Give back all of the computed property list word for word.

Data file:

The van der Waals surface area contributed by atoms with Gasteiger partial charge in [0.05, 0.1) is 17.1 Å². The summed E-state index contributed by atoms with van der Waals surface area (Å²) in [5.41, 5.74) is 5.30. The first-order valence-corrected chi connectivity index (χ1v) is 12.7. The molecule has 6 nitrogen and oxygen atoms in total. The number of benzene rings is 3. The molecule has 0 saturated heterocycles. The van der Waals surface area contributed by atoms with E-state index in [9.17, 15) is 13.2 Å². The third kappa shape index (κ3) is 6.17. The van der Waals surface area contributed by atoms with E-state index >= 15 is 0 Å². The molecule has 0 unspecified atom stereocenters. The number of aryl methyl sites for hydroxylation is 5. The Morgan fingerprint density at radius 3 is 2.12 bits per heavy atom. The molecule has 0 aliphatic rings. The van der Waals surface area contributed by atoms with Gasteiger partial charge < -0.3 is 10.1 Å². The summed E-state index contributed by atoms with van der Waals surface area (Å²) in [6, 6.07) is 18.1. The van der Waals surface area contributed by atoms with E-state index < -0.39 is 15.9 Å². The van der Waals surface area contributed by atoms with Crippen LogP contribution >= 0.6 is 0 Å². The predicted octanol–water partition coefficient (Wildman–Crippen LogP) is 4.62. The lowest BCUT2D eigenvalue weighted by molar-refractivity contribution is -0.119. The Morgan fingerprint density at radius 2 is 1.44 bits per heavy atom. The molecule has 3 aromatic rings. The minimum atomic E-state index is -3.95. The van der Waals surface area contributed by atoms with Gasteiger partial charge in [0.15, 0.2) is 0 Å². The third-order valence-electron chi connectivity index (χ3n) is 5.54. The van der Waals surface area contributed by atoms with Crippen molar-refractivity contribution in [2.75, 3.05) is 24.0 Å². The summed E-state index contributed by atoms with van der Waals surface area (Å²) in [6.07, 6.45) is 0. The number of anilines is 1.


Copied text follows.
The van der Waals surface area contributed by atoms with Gasteiger partial charge in [0.05, 0.1) is 17.1 Å². The summed E-state index contributed by atoms with van der Waals surface area (Å²) in [5.41, 5.74) is 5.30. The first-order valence-corrected chi connectivity index (χ1v) is 12.7. The molecule has 6 nitrogen and oxygen atoms in total. The number of benzene rings is 3. The molecule has 0 saturated heterocycles. The van der Waals surface area contributed by atoms with E-state index in [9.17, 15) is 13.2 Å². The third kappa shape index (κ3) is 6.17. The van der Waals surface area contributed by atoms with E-state index >= 15 is 0 Å². The molecule has 0 unspecified atom stereocenters. The number of aryl methyl sites for hydroxylation is 5. The Morgan fingerprint density at radius 3 is 2.12 bits per heavy atom. The molecule has 0 aliphatic rings. The van der Waals surface area contributed by atoms with Gasteiger partial charge < -0.3 is 10.1 Å². The summed E-state index contributed by atoms with van der Waals surface area (Å²) in [6, 6.07) is 18.1. The van der Waals surface area contributed by atoms with E-state index < -0.39 is 15.9 Å². The van der Waals surface area contributed by atoms with Crippen LogP contribution >= 0.6 is 0 Å². The predicted octanol–water partition coefficient (Wildman–Crippen LogP) is 4.62. The lowest BCUT2D eigenvalue weighted by molar-refractivity contribution is -0.119. The Morgan fingerprint density at radius 2 is 1.44 bits per heavy atom. The molecule has 3 aromatic rings. The minimum atomic E-state index is -3.95. The van der Waals surface area contributed by atoms with Gasteiger partial charge in [0.15, 0.2) is 0 Å². The third-order valence-electron chi connectivity index (χ3n) is 5.54. The van der Waals surface area contributed by atoms with Crippen molar-refractivity contribution in [2.75, 3.05) is 24.0 Å². The summed E-state index contributed by atoms with van der Waals surface area (Å²) in [6.07, 6.45) is 0. The number of anilines is 1.